Plant-based Products and Protected Agricultural Terms when Considering a Trade Mark

Claire Hutson

Plant based Products and Protected Agricultural Terms when Considering a Trade Mark

Over recent years, there has been a considerable surge in plant-based products hitting the supermarket shelves, including a number of products marketed as milk alternatives.

From soy, almond and oat to rice and pea milk, there are now close to 20 different types of dairy-free milk. With the ever-expanding selection available, it raises the question about protected agricultural terms, such as “milk” and their use for these products.

EU Regulation

The EU Regulation establishing a common organisation of the markets in agricultural products [EU Regulation 1308/2013], sets out the rules around the usage of a variety of agricultural products such as “milk”. The regulation stipulates that these terms may only be used for products made exclusively of animal milk. The implication being, that these terms cannot be used for plant-based alternatives.

The ECJ has also issued a decision [C-422/16] concerning the use of these protected agricultural terms for plant-based products and found that they should be limited only to goods that contain the actual animal product. The reason being, that it would be misleading to consumers to describe or advertise a product with these terms where the product did not actually contain them. It would also help to protect the dairy producers to limit the competition in the sector if the products are marketed properly and consistently.

The Importance of Imagery

The case also covered circumstances where additional terms were included and found that again, even with additional language or visuals which clearly showed that the product was plant-based.

The protection of the agricultural terms extends beyond the simple wording, as imagery alluding to these terms (such as droplets of milk) still gives the wrong impression that the product relates to animal products. Further, the list of agricultural terms included in the Regulation is not exhaustive and covers the common name of the food (such as milk, cream, butter etc.) but does not include any variations of these. Local or national names used for specialised types of these products, such as Chantilly (in French) or Sahne (in German), which are clearly used to refer to animal-based products, are also covered by the Regulation, it was determined.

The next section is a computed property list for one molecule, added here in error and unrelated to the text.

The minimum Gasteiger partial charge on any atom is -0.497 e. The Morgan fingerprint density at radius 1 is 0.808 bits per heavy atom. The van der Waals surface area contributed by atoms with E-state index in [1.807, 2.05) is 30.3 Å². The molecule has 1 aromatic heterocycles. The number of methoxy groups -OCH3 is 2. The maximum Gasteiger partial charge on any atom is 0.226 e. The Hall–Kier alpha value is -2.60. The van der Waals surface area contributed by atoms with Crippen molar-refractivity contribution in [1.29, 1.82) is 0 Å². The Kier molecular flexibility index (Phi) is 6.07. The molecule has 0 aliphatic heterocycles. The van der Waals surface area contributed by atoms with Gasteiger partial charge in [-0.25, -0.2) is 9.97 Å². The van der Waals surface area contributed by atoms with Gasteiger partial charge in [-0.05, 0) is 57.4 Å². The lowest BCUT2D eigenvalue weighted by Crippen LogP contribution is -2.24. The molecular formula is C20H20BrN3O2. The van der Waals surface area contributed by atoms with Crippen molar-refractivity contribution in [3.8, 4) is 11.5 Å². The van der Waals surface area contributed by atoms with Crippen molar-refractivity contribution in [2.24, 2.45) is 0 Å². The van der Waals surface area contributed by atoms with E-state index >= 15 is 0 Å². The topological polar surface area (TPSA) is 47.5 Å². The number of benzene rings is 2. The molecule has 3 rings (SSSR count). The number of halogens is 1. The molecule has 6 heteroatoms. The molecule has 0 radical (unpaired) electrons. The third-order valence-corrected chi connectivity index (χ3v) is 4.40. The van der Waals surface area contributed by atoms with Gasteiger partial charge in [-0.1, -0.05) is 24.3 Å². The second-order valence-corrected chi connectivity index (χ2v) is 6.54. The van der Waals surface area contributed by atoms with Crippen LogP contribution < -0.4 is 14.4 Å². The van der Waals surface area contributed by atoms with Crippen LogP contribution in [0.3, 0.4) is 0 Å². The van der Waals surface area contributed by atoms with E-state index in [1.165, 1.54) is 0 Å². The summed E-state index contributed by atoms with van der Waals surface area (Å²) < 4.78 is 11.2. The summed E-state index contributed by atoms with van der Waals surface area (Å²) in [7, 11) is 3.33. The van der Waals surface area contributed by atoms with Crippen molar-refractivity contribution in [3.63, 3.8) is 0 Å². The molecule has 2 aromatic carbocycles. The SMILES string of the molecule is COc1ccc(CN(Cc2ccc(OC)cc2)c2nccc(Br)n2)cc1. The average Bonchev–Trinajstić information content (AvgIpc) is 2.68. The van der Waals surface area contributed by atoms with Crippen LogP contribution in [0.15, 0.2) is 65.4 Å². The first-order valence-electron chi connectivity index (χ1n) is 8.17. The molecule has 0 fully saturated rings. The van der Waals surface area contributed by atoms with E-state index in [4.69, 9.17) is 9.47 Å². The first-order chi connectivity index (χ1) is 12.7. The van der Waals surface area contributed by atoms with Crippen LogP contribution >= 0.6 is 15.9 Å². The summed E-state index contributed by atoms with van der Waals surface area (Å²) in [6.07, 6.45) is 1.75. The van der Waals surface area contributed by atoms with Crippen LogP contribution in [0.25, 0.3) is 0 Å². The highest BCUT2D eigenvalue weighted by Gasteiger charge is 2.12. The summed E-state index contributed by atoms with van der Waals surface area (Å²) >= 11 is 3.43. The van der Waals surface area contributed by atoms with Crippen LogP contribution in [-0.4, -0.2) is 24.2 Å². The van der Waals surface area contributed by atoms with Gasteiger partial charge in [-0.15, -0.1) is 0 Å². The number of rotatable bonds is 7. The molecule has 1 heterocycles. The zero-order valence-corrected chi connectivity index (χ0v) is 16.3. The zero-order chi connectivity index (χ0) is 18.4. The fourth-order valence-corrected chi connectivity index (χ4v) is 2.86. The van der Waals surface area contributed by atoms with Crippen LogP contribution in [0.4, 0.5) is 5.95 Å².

Trade Mark Refusals

The Regulation and above case relate to the use of these terms and related imagery, and something which is also being raised as an objection by the UKIPO when applicants are filing for trade mark protection for their brands. The Registry is refusing trade mark applications under Section 3(4) of the Act by virtue of the EU Regulation for plant-based goods where the mark may refer to any of the protected terms.

The reality is that there are a large number of products on the market and even on the register which cover plant-based goods and yet include these protected terms. The fact that these products take the place of traditional, animal products means that consumers are used to thinking of these items as alternatives. A consumer will be much more likely to refer to “oat milk” rather than “an oat-based drink”. The purpose of “an oat-based drink” is to take the place of milk but to have as similar a taste, texture, and smell as possible. These plant-based “alternatives” have been specially created to be as similar to the animal-based original as possible, and consumers recognise this.

Producers may have been slow to change the wording and branding they use when advertising their products in an effort to educate consumers on their products and the place they can take in their diets.

However, this soon might not be the case, as more and more brand owners may receive an objection against their applications, which could influence the branding, and terminology, we see in the future.

However, in contrast to this, the recent case at the UK High Court between Oatly AB and Dairy UK [Oatly AB v Dairy UK LTD [2023] EWHC 3204 (Ch)] suggests that the matter may not be so clear. In this case, Oatly was successful in achieving registration of the mark “Post Milk Generation” for oat drinks. The reasoning was, that the mark was not being used to promote or sell milk products. Instead, the mark was understood to be used to market Oatly’s products to those who do not drink milk.

This decision seems to fall in contrast with the EU Regulation, which does not provide clarity on the position for plant-based business owners. It may then fall to more trade mark owners to test the question to provide a clearer direction on the restrictions.

What Should Trade Mark Owners Do?

Trade mark owners who provide plant-based products should still be aware of this requirement and try to fall within the bounds of any protected terms covered by the Regulation if they do not want to risk receiving an objection.

Cases such as these are a reminder that many areas of law can overlap within a single product and its branding. Potential issues such as these should be thought through and resolved as early as possible to avoid objections later down the line.

It is always prudent to seek specialist advice on such matters, to ensure that your brand is in the best position possible before forging ahead with trade mark applications. Please get in touch for more information on how Murgitroyd can help you and your business.

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